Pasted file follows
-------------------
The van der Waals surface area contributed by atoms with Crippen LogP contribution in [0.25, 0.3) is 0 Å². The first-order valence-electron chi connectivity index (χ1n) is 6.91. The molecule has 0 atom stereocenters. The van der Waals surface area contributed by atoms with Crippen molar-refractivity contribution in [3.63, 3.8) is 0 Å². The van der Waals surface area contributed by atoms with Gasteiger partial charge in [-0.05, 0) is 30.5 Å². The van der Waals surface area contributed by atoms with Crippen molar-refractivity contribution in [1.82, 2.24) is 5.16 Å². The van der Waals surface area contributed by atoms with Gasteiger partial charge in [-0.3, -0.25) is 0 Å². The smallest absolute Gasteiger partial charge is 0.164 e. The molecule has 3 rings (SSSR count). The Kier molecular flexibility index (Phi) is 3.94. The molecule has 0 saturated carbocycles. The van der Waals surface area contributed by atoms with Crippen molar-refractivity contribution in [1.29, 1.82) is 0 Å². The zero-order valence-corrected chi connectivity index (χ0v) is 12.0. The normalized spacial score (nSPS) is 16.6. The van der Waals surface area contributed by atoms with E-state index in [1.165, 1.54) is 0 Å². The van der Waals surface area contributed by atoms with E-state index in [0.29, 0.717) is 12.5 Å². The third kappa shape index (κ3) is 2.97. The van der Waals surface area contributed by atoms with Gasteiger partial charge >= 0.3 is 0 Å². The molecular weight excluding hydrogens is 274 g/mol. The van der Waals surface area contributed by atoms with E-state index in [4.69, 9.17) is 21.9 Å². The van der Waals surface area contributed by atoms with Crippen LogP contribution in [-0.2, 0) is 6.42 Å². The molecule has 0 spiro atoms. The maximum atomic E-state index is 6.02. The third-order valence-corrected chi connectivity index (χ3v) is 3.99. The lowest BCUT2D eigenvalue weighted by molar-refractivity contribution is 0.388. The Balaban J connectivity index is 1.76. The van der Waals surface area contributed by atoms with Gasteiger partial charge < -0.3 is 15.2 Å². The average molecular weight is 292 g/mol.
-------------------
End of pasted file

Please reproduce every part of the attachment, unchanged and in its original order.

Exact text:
The van der Waals surface area contributed by atoms with Crippen LogP contribution in [0.25, 0.3) is 0 Å². The first-order valence-electron chi connectivity index (χ1n) is 6.91. The molecule has 0 atom stereocenters. The van der Waals surface area contributed by atoms with Crippen molar-refractivity contribution in [3.63, 3.8) is 0 Å². The van der Waals surface area contributed by atoms with Gasteiger partial charge in [-0.05, 0) is 30.5 Å². The van der Waals surface area contributed by atoms with Crippen molar-refractivity contribution in [1.82, 2.24) is 5.16 Å². The van der Waals surface area contributed by atoms with Gasteiger partial charge in [-0.3, -0.25) is 0 Å². The smallest absolute Gasteiger partial charge is 0.164 e. The molecule has 3 rings (SSSR count). The Kier molecular flexibility index (Phi) is 3.94. The molecule has 0 saturated carbocycles. The van der Waals surface area contributed by atoms with Crippen molar-refractivity contribution in [1.29, 1.82) is 0 Å². The zero-order valence-corrected chi connectivity index (χ0v) is 12.0. The normalized spacial score (nSPS) is 16.6. The van der Waals surface area contributed by atoms with E-state index in [1.165, 1.54) is 0 Å². The van der Waals surface area contributed by atoms with E-state index in [0.29, 0.717) is 12.5 Å². The third kappa shape index (κ3) is 2.97. The van der Waals surface area contributed by atoms with Gasteiger partial charge >= 0.3 is 0 Å². The molecular weight excluding hydrogens is 274 g/mol. The van der Waals surface area contributed by atoms with E-state index in [4.69, 9.17) is 21.9 Å². The van der Waals surface area contributed by atoms with Crippen LogP contribution in [-0.2, 0) is 6.42 Å². The molecule has 0 spiro atoms. The maximum atomic E-state index is 6.02. The third-order valence-corrected chi connectivity index (χ3v) is 3.99. The lowest BCUT2D eigenvalue weighted by molar-refractivity contribution is 0.388. The Balaban J connectivity index is 1.76. The van der Waals surface area contributed by atoms with Gasteiger partial charge < -0.3 is 15.2 Å². The average molecular weight is 292 g/mol.